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What is an Orthodontist?

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What is an Orthodontist?

The terms dentist and Orthodontist are used interchangeably by most people which is not right. Even though the two professionals have similarities, orthodontia is a more specific type of dental care. An orthodontist is better equipped to handle particular dental problems. Even though, the need to see an orthodontist might never arise but, it is crucial for you to know what to expect if you need to see one.

Defining an Orthodontist

A dentist is better defined as a doctor who attends to several parts of the body. Some of the areas of focus include the jaw, teeth, mouth, nerves and gums. An orthodontist has a more specialized role in this field with their primary focus being straightening of teeth. Simply put, not all dentists are orthodontists but, all orthodontists are dentists.

Various conditions can be diagnosed by an orthodontist like misaligned teeth and jaws, overbites, occlusions, and overcrowded mouths. The specialist can try to solve any issues they discover after the diagnosis. Overbites, open bites, underbites, and crossbites are problems that tend to get worse with time if they are not treated. With the help of an orthodontist, these problems can be corrected.

What Does an Orthodontist Do?

On top of the general training of being a dentist, an orthodontist goes through extra training on fixing misaligned teeth. When asked to see an orthodontist by your dentist, it only means that something is wrong with the alignment of your teeth and an orthodontist can help correct the problem.

For an orthodontist, the most important job is to identify and correct problems with your mouth and teeth. Over time a small gap in your teeth (diastema) can grow bigger. It can cause severe problems for your teeth and the structure of the mouth. Also, the gums require an alignment that is tight. To correct the issue, an orthodontist can try to pull the teeth closer. Additionally, having too many teeth in your mouth can be a problem particularly in children. An orthodontist can extract the extra teeth to improve spacing.

To solve all these problems, an orthodontist relies heavily on a variety of tools. The most common are braces. These are bands that encircle the teeth. The brackets are then bonded together on the front of the teeth by the orthodontist using bands that connect to them through wires. These help to pull the teeth together and over time, they become straight with an upright alignment. Even though the process takes some time to be completed, it is pocket-friendly.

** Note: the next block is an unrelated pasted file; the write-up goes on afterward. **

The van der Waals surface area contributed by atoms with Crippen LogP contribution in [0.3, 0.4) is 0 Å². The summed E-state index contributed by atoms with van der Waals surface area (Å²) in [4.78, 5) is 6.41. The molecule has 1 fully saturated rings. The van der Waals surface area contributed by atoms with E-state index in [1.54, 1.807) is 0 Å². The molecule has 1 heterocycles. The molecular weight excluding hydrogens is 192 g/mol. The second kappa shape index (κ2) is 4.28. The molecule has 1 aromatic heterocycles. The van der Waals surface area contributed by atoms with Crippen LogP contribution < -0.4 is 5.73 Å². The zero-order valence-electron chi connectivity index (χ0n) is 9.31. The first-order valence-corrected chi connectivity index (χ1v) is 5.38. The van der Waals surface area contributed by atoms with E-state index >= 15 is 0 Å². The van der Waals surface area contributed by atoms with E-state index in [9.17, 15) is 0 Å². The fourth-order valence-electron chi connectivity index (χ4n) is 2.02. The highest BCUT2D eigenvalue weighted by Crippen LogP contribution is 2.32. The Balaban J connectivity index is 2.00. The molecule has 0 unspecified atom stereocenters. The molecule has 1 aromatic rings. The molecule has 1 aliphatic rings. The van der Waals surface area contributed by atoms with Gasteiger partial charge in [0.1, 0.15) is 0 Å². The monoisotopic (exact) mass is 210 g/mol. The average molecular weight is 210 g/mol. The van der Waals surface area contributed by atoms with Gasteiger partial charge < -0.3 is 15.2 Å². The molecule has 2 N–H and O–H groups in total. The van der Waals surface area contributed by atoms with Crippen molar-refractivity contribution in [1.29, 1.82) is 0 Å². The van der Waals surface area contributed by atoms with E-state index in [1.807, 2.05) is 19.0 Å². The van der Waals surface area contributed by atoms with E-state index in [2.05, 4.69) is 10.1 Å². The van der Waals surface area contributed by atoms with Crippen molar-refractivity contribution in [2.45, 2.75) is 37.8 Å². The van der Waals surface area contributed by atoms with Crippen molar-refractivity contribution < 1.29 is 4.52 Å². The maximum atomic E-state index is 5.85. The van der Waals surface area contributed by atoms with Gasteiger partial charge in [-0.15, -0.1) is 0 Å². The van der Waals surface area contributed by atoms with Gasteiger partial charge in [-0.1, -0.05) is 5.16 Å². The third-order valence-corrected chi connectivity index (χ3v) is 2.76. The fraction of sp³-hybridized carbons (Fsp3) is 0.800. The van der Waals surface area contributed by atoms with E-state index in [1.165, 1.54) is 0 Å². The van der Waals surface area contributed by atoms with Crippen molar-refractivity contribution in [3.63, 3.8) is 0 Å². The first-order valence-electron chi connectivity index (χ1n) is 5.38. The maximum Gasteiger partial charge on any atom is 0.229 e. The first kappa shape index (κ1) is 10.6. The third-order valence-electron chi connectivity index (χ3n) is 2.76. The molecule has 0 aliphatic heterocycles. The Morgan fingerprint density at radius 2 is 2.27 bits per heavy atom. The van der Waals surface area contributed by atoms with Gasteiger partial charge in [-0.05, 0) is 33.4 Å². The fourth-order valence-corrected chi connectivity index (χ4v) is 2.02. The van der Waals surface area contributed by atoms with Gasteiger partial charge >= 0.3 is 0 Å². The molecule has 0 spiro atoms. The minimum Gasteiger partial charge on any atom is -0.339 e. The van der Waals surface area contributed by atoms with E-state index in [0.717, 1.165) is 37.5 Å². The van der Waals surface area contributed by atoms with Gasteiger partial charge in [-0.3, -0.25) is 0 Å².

Alternatively, aligners can be used in the place of braces. Invisalign is the most common in this category. From a distance, the device is not visible which makes it more comfortable and appealing for you to smile. Invisalign is removable and does not include metal brackets and wires which is why it is preferred by most patients.

In some rare and extreme cases, palate expanders might also be used. They help to widen the arch of the upper jaw to create more space. An even more dramatic solution is the headgear which is used for misaligned teeth. The device connects to the back of the head to a wire located in the front of the mouth. It is used when pulling back the front teeth while slowing the growth rate of the upper jaw.

How Much Training Does an Orthodontist Need?

To become an orthodontist, one must first complete training as a regular dentist. It takes about four years to graduate. To become an orthodontist, most dental schools require an extra two years of training before you qualify to be an orthodontist.

How Does an Appointment with an Orthodontist Work?

In most cases, the appointment of a dentist and an orthodontist are mostly the same. You start with visiting the office and waiting at a designated area until the desk clerk calls your name. You will be directed to the exam room. If you were referred to an orthodontist, you probably know that the problem is misaligned teeth. In most cases, these are usually overbites and underbites but, the orthodontist will have to inspect your mouth to identify the right diagnosis and course of action.

For some treatments, you are required to make several return visits especially if you need braces. On the first appointment, you will receive a diagnosis, a session to prepare you for the treatment and some X-rays after which the braces are installed. You will be required to make several scheduled visits to make sure the braces are working correctly and after the stipulated period, the orthodontist will remove the braces. The whole process takes up to three years for the braces to be removed after your teeth have been successfully straightened.

Even when straightening your teeth, it is best to first book an appointment with a dentist. The dentist can then decide whether the problem can be treated with Invisalign in which case you will not need to see an orthodontist. In case you need to see one, your dentist will advise.

If you have to visit an orthodontist, you should be confident that this is a professional who has your best interests at heart. Even if you have to wear braces or a headgear, you can rest assured that the orthodontist only wants the best results for you.

If you have an insurance plan, it is best to start the treatment at the end of the year. This allows your payments to span for two years since most insurance plans have an annual limit.

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